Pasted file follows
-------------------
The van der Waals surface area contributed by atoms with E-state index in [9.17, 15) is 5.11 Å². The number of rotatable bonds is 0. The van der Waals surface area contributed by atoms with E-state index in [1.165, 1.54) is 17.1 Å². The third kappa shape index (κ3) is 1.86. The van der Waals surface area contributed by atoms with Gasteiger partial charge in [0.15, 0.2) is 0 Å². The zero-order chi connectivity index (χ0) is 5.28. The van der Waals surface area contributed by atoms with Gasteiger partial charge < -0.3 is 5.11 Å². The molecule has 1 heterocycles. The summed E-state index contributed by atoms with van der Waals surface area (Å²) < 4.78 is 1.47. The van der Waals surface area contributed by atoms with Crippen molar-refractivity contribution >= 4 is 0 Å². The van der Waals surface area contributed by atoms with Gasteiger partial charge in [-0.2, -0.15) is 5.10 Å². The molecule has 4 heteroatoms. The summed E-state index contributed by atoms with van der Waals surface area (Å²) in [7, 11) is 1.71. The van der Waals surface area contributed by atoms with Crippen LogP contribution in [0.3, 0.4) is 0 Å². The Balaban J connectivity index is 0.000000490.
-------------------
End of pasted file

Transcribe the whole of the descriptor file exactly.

The van der Waals surface area contributed by atoms with E-state index in [9.17, 15) is 5.11 Å². The number of rotatable bonds is 0. The van der Waals surface area contributed by atoms with E-state index in [1.165, 1.54) is 17.1 Å². The third kappa shape index (κ3) is 1.86. The van der Waals surface area contributed by atoms with Gasteiger partial charge in [0.15, 0.2) is 0 Å². The zero-order chi connectivity index (χ0) is 5.28. The van der Waals surface area contributed by atoms with Gasteiger partial charge < -0.3 is 5.11 Å². The molecule has 1 heterocycles. The summed E-state index contributed by atoms with van der Waals surface area (Å²) < 4.78 is 1.47. The van der Waals surface area contributed by atoms with Crippen molar-refractivity contribution >= 4 is 0 Å². The van der Waals surface area contributed by atoms with Gasteiger partial charge in [-0.2, -0.15) is 5.10 Å². The molecule has 4 heteroatoms. The summed E-state index contributed by atoms with van der Waals surface area (Å²) in [7, 11) is 1.71. The van der Waals surface area contributed by atoms with Crippen LogP contribution in [0.3, 0.4) is 0 Å². The Balaban J connectivity index is 0.000000490.